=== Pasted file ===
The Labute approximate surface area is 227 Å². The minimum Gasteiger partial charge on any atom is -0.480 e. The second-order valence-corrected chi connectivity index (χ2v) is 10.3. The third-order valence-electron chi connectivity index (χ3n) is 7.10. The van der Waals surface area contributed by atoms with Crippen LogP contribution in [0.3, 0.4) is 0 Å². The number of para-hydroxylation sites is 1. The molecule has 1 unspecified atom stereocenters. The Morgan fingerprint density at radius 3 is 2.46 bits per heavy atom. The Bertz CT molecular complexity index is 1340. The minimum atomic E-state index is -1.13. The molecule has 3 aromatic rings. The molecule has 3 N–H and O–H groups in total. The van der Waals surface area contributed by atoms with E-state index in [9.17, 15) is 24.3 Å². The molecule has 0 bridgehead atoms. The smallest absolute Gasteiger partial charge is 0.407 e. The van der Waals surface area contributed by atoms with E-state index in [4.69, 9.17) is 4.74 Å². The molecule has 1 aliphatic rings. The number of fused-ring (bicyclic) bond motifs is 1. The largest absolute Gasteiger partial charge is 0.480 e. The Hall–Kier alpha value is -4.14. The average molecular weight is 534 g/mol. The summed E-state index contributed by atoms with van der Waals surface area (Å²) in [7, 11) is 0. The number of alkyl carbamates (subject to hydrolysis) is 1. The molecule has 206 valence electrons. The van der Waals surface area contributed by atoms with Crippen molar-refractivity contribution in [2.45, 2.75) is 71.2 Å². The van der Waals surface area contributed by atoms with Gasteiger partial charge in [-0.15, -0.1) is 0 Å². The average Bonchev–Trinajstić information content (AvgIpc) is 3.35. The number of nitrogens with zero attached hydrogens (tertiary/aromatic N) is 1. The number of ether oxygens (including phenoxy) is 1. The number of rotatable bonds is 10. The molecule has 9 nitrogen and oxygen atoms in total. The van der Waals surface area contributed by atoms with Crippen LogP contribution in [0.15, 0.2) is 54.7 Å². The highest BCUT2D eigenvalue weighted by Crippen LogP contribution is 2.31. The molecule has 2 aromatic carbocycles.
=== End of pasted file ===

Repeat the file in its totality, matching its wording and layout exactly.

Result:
The Labute approximate surface area is 227 Å². The minimum Gasteiger partial charge on any atom is -0.480 e. The second-order valence-corrected chi connectivity index (χ2v) is 10.3. The third-order valence-electron chi connectivity index (χ3n) is 7.10. The van der Waals surface area contributed by atoms with Crippen LogP contribution in [0.3, 0.4) is 0 Å². The number of para-hydroxylation sites is 1. The molecule has 1 unspecified atom stereocenters. The Morgan fingerprint density at radius 3 is 2.46 bits per heavy atom. The Bertz CT molecular complexity index is 1340. The minimum atomic E-state index is -1.13. The molecule has 3 aromatic rings. The molecule has 3 N–H and O–H groups in total. The van der Waals surface area contributed by atoms with E-state index in [9.17, 15) is 24.3 Å². The molecule has 0 bridgehead atoms. The smallest absolute Gasteiger partial charge is 0.407 e. The van der Waals surface area contributed by atoms with E-state index in [4.69, 9.17) is 4.74 Å². The molecule has 1 aliphatic rings. The number of fused-ring (bicyclic) bond motifs is 1. The largest absolute Gasteiger partial charge is 0.480 e. The Hall–Kier alpha value is -4.14. The average molecular weight is 534 g/mol. The summed E-state index contributed by atoms with van der Waals surface area (Å²) in [7, 11) is 0. The number of alkyl carbamates (subject to hydrolysis) is 1. The molecule has 206 valence electrons. The van der Waals surface area contributed by atoms with Crippen molar-refractivity contribution in [2.45, 2.75) is 71.2 Å². The van der Waals surface area contributed by atoms with Gasteiger partial charge in [-0.15, -0.1) is 0 Å². The average Bonchev–Trinajstić information content (AvgIpc) is 3.35. The number of nitrogens with zero attached hydrogens (tertiary/aromatic N) is 1. The number of ether oxygens (including phenoxy) is 1. The number of rotatable bonds is 10. The molecule has 9 nitrogen and oxygen atoms in total. The van der Waals surface area contributed by atoms with Crippen LogP contribution in [0.15, 0.2) is 54.7 Å². The highest BCUT2D eigenvalue weighted by Crippen LogP contribution is 2.31. The molecule has 2 aromatic carbocycles.